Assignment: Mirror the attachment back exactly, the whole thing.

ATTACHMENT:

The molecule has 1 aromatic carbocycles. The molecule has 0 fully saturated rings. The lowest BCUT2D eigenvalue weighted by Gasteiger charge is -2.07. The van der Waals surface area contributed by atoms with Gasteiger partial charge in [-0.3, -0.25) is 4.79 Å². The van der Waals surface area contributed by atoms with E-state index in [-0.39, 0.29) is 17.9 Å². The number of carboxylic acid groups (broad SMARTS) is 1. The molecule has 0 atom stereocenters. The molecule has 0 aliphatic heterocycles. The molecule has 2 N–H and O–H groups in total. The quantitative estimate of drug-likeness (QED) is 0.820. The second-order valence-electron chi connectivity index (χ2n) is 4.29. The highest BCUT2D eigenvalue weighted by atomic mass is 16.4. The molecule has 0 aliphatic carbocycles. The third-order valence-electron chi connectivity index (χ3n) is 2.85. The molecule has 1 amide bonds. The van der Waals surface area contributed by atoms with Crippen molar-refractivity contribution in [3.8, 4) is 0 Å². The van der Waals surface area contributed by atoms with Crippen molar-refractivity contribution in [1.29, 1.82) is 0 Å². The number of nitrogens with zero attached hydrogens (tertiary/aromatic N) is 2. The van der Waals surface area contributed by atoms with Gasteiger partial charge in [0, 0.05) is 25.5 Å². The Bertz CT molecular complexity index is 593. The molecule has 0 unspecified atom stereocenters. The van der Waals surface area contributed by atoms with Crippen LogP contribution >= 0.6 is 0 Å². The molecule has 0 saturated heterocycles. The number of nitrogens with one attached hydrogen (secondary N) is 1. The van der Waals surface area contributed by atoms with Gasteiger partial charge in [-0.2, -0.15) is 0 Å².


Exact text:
The molecule has 1 aromatic carbocycles. The molecule has 0 fully saturated rings. The lowest BCUT2D eigenvalue weighted by Gasteiger charge is -2.07. The van der Waals surface area contributed by atoms with Gasteiger partial charge in [-0.3, -0.25) is 4.79 Å². The van der Waals surface area contributed by atoms with E-state index in [-0.39, 0.29) is 17.9 Å². The number of carboxylic acid groups (broad SMARTS) is 1. The molecule has 0 atom stereocenters. The molecule has 0 aliphatic heterocycles. The molecule has 2 N–H and O–H groups in total. The quantitative estimate of drug-likeness (QED) is 0.820. The second-order valence-electron chi connectivity index (χ2n) is 4.29. The highest BCUT2D eigenvalue weighted by atomic mass is 16.4. The molecule has 0 aliphatic carbocycles. The third-order valence-electron chi connectivity index (χ3n) is 2.85. The molecule has 1 amide bonds. The van der Waals surface area contributed by atoms with Crippen molar-refractivity contribution in [3.8, 4) is 0 Å². The van der Waals surface area contributed by atoms with Crippen molar-refractivity contribution in [1.29, 1.82) is 0 Å². The number of nitrogens with zero attached hydrogens (tertiary/aromatic N) is 2. The van der Waals surface area contributed by atoms with Gasteiger partial charge in [0, 0.05) is 25.5 Å². The Bertz CT molecular complexity index is 593. The molecule has 0 unspecified atom stereocenters. The van der Waals surface area contributed by atoms with Crippen LogP contribution >= 0.6 is 0 Å². The molecule has 0 saturated heterocycles. The number of nitrogens with one attached hydrogen (secondary N) is 1. The van der Waals surface area contributed by atoms with Gasteiger partial charge in [-0.2, -0.15) is 0 Å².